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LAPD Detective Unsure What to Make of Report of Homeless Man Lit on Fire

The LAFD has no report of the incident, and other pieces of information aren't adding up.

LAPD Detective Unsure What to Make of Report of Homeless Man Lit on Fire
The details of a blog post on Highland Park-Mt. Washington Patch posted Sunday were shocking—a homeless man in a wheelchair claimed he had been lit on fire by three young men while he was sleeping in front of the Eagle Rock Library at 5027 Caspar Ave. The blog included a short video of the man's back that had been clearly burned.  

The Los Angeles Police Department detective in charge of the case said he is so far unsure what to make of the report because not all of the details provided in the blog post and the police report have been accurate. 

"As of right now there’s no evidence that it occurred how [the alleged victim] said it occurred or where he said it occurred," Det. Joe Rios said.   

The post was made by  Rebecca Prine of Recycled Resources for the Homeless, a Highland Park-based homeless advocacy group, and the homeless man was identified as an Eagle Rock native named John. 

Rios said he has not yet spoken to the alleged victim because it was Prine who called the LAPD to make the report, but that he spent several hours on Tuesday looking for him.  

"I have no doubt he got burnt, because I saw the video. But as far as how it happened, I have no clue," Rios said. 

According to the post, John said someone called 911 and paramedics arrived at the scene to put out the flames. Rios said he is in the process of checking to see if a 911 call was made, but that the Los Angeles Fire Department has no record of any call related to the incident. 

"According to the fire captain at fire station 55, there was never a fire unit dispatched to where the victim said the fire unit was dispatched," Rios said. "...There was no record of fire station 42 or 55, which handle the area, that any call was made."

Rios also added that it would be against the LAFD's protocol for the paramedics to not inform the LAPD about that kind of violent incident, and that it wouldn't make sense for a police officer to not also be dispatched to that kind of a call.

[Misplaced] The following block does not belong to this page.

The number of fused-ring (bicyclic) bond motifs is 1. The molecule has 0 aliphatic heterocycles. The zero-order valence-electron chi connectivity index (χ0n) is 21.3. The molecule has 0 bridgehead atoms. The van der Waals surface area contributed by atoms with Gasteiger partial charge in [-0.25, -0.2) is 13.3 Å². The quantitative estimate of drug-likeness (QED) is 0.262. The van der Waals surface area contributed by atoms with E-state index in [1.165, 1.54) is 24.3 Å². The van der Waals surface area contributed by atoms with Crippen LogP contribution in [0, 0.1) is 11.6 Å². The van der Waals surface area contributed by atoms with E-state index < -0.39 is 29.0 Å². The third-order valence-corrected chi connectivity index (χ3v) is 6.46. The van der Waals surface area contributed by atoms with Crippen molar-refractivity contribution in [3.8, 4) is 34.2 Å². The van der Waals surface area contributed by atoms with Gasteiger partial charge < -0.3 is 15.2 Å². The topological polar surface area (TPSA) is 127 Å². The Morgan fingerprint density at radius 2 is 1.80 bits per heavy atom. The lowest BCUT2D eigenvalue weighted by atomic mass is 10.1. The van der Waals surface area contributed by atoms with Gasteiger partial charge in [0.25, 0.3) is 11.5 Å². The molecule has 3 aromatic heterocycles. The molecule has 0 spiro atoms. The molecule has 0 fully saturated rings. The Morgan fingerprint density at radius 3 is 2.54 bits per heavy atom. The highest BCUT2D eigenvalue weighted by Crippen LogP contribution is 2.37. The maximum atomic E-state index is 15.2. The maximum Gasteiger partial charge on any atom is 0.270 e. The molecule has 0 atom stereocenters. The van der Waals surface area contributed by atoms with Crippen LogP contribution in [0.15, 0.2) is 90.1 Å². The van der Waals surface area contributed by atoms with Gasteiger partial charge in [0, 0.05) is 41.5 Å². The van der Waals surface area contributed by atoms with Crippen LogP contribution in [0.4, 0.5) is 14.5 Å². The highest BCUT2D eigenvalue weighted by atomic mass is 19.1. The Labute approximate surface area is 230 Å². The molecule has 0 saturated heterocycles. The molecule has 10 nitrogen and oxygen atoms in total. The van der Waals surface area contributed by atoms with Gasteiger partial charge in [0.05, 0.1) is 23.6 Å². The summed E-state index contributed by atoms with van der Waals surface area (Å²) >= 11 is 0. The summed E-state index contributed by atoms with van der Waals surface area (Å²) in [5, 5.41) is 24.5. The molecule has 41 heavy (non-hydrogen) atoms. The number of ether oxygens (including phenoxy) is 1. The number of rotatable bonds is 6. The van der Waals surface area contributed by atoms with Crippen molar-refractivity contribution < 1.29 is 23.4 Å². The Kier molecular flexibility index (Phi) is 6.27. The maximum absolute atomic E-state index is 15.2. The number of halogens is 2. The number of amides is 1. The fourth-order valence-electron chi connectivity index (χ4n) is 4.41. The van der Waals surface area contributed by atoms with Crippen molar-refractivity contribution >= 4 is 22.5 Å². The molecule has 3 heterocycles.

"That's a code three call," Rios said, referring to an LAPD dispatch code meaning officers should respond with their lights and sirens on.

Further adding to the confusion over if a 911 call was actually placed, all 911 calls made in Los Angeles are first routed to the LAPD's Communications Division dispatchers before being rerouted to the LAFD, according to the LAPD's website.

Rios also said there was nothing in the report that the victim said anything to indicate it was a hate crime, as the blog post suggested.

"As far as it being a hate crime, I want to talk to him to verify, but there's nothing in the report that says he said that," Rios said.

Rios also said there was no physical evidence to suggest the crime had occurred.

"I went to where he said it happened, specifically where he said it happened, and I didn’t see any burn marks there on the floor, which would probably be a normal thing if you throw yourself on the ground, to see some kind of black marks, but there was nothing out there at all," Rios said. "I don’t know what to say on this one."

Patch will continue to follow this story and update our readers when more information is available. 

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